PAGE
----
Native American Osage Nation Votes To Approve Marriage Equality

The tribe joins a growing list of Native American groups legally recognizing same-sex marriages.

The Osage Nation has voted to change the definition of marriage in an election that drew an overwhelming number of absentee ballots.

The tribe will now define marriage as a union between “two persons” rather than one between a man and a woman.

More than 1,100 people submitted absentee votes, but only 347 people showed up onsite to cast their ballot during the two-day early voting period and on Monday, the actual election day.

After it was all said and done, the proposal passed with 53 percent of the vote.

Close-up on a woman casting her ballot .
Getty Images

Election Board member Shannon Lockett told Tulsa television station KTUL that she was surprised by how few people turned up in person given the significance of the measure.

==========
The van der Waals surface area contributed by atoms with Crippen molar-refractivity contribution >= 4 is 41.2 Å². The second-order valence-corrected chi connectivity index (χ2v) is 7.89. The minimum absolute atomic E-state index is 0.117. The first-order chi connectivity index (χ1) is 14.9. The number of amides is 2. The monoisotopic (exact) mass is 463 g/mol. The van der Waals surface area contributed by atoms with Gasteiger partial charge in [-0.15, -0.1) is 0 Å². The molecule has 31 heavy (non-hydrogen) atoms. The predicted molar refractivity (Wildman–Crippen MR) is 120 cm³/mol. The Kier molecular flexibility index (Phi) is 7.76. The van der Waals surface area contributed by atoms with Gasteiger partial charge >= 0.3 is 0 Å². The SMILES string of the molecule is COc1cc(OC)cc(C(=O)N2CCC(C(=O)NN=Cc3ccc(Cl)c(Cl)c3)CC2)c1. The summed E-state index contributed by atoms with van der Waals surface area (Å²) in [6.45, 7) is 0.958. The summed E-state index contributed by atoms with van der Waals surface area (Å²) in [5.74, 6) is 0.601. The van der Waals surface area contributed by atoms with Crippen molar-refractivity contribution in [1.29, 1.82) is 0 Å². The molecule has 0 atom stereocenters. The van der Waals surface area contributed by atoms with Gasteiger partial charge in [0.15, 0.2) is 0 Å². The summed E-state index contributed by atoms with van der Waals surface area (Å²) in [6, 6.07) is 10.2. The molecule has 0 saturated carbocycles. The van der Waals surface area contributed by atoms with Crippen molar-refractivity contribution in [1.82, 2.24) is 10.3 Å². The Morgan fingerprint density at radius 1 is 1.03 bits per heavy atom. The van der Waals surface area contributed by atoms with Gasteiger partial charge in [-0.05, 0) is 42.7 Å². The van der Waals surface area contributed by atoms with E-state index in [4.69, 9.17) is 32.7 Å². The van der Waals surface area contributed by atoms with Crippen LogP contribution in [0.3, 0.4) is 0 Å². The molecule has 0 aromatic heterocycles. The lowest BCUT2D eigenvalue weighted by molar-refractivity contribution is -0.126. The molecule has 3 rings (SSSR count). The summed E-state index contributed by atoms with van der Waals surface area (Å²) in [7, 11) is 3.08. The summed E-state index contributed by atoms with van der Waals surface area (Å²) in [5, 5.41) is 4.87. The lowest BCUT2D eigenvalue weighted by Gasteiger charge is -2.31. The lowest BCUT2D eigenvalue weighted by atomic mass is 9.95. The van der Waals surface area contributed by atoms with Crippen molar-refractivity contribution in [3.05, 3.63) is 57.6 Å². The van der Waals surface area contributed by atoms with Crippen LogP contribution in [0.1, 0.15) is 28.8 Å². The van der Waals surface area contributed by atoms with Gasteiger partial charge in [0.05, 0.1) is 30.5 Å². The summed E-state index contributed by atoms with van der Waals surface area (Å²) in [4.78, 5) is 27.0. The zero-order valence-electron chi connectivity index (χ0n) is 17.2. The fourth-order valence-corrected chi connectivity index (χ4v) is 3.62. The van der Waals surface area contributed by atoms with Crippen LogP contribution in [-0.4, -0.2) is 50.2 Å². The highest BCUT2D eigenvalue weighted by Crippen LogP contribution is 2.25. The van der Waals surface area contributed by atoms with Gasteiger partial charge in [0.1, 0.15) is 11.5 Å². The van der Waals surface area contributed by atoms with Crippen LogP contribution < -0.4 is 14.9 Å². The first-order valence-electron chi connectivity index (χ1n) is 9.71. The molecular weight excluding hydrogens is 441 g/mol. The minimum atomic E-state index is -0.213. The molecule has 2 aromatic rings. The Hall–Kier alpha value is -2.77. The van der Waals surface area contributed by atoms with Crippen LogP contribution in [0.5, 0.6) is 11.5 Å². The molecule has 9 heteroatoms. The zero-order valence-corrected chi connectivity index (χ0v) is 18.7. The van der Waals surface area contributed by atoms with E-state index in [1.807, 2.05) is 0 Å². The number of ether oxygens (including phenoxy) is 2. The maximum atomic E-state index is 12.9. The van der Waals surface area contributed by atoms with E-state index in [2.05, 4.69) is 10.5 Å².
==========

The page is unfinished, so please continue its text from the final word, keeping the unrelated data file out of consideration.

“This is historic,” she explained. “We’re voting on a question that we’ve never had an initiative like this come up before the voters.”

The proposal was sponsored by Osage Nation Congresswoman Alice Buffalohead, saying, “We have enough discrimination with the outside world, and I feel that all Osages deserve to be treated equally.”

“I know that for a lot of people it was a controversial issue, but for me it was not,” she told Tulsa World after the results were announced. “It was just about equality and guaranteeing that we all have equal rights under the law.”

alice buffalohead
Alice Buffalohead/Facebook

Though the Supreme Court decision in Obergefell v. Hodges legalized same-sex marriage in the states and most territories, it did not establish marriage equality on Native American lands.

That being said, at least 35 tribes have legally recognized same-sex marriages, including the Cherokee, Blackfeet and, now, Osage Nations as well as the Cheyenne, Coquille and Arapaho Tribes.

Texas native with a penchant for strong margaritas, early Babs and tastefully executed side-eye.